From small business to Persian food empire


To tell the story of Persia Grill, one must go way back when Ali Kazemi (Kian’s father) made his move to the Philippines from Iran (Persia). Here he met his wife, Charito, and they started their family and settled in Manila. Ali would then teach Charito family recipes. She would eventually learn how to make Persian dishes. Another good thing to note is that Kian’s parents were business people at heart.

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Kian would take after them. As a kid in school, he would sell basketball cards to his classmates, even recounting a time where he made a really good deal. He would eventually start selling sandwiches in college, his first foray into food entrepreneurship. There was no loss in his system; he would take orders a day before and bring all the sandwiches the next day. He was too independent, even as a young man, to ask for an allowance—a testament to his upbringing.

When Kian would have friends over to his place, his mom would make classic Persian food. Needless to say, his friends loved the food and jokingly said he should put up a restaurant. While some would laugh off such comments, Kian saw it as an opportunity. “Why not?” he said, convinced that it was something that could easily be done.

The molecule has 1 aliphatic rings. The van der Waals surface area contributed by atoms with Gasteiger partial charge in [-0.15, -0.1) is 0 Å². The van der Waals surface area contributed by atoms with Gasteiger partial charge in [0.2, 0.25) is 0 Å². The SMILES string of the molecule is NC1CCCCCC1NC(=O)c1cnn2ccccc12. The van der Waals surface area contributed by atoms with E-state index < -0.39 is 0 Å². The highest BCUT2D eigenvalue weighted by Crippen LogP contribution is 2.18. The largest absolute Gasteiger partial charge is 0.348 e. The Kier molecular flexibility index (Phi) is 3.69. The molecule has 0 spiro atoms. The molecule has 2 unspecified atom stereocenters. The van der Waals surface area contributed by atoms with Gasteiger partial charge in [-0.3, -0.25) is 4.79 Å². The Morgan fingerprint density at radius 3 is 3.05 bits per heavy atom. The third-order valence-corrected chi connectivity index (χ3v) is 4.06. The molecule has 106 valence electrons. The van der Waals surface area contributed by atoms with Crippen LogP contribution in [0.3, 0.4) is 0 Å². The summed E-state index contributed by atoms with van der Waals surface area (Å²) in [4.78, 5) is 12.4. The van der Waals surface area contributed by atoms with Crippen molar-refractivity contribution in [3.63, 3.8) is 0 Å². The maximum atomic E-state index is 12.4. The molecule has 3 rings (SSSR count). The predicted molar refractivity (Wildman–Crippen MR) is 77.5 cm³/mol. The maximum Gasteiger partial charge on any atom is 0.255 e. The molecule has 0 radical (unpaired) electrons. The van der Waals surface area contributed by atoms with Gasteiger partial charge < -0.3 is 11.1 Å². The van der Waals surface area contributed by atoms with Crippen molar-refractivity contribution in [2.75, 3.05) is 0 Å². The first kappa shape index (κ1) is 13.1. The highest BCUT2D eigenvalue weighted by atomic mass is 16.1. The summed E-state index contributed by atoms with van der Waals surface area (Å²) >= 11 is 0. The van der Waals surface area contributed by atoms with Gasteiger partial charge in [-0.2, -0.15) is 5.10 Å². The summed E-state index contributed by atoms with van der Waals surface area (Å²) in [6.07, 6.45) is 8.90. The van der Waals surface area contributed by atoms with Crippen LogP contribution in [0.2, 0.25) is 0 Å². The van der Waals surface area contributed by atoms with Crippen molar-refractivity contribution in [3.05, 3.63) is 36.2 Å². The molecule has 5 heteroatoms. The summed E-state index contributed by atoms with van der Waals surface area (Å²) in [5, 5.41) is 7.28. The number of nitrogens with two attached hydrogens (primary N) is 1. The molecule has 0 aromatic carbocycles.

As Kian’s first branch was being built, he got the call from a local station inviting him to be part of a prominent reality TV show. He was hesitant because it was a few weeks from the opening of his restaurant. He had consulted his mother, who told him to just go for it. Construction was almost done, and rather than just waiting for opening, his mother told him to take the offer, as it may be a good experience. “An idle mind is the devil’s playground,” he quoted her as saying.

Know more about Kian and Persia Grill’s journey inside Asian Dragon Magazine’s January-February issue.

[Photographs: PJ Enriquez]


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